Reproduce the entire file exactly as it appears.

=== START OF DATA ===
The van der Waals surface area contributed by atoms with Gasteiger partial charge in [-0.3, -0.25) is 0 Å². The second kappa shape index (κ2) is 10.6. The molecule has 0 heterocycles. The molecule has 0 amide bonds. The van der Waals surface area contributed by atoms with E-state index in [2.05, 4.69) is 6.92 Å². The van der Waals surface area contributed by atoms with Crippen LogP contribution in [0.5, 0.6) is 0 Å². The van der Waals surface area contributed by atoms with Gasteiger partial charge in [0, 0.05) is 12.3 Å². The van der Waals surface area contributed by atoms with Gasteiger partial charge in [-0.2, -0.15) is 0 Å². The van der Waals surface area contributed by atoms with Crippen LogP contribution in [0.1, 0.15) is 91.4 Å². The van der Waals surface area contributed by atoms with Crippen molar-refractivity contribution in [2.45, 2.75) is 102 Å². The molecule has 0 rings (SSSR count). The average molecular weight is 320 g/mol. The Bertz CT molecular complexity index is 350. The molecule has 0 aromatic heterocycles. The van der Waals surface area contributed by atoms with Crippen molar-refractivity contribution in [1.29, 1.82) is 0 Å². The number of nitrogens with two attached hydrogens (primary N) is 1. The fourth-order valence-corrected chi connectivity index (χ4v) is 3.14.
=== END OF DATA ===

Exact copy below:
The van der Waals surface area contributed by atoms with Gasteiger partial charge in [-0.3, -0.25) is 0 Å². The second kappa shape index (κ2) is 10.6. The molecule has 0 heterocycles. The molecule has 0 amide bonds. The van der Waals surface area contributed by atoms with E-state index in [2.05, 4.69) is 6.92 Å². The van der Waals surface area contributed by atoms with Crippen LogP contribution in [0.5, 0.6) is 0 Å². The van der Waals surface area contributed by atoms with Gasteiger partial charge in [0, 0.05) is 12.3 Å². The van der Waals surface area contributed by atoms with Gasteiger partial charge in [-0.2, -0.15) is 0 Å². The van der Waals surface area contributed by atoms with Crippen LogP contribution in [0.1, 0.15) is 91.4 Å². The van der Waals surface area contributed by atoms with Crippen molar-refractivity contribution in [2.45, 2.75) is 102 Å². The molecule has 0 rings (SSSR count). The average molecular weight is 320 g/mol. The Bertz CT molecular complexity index is 350. The molecule has 0 aromatic heterocycles. The van der Waals surface area contributed by atoms with Crippen molar-refractivity contribution in [1.29, 1.82) is 0 Å². The number of nitrogens with two attached hydrogens (primary N) is 1. The fourth-order valence-corrected chi connectivity index (χ4v) is 3.14.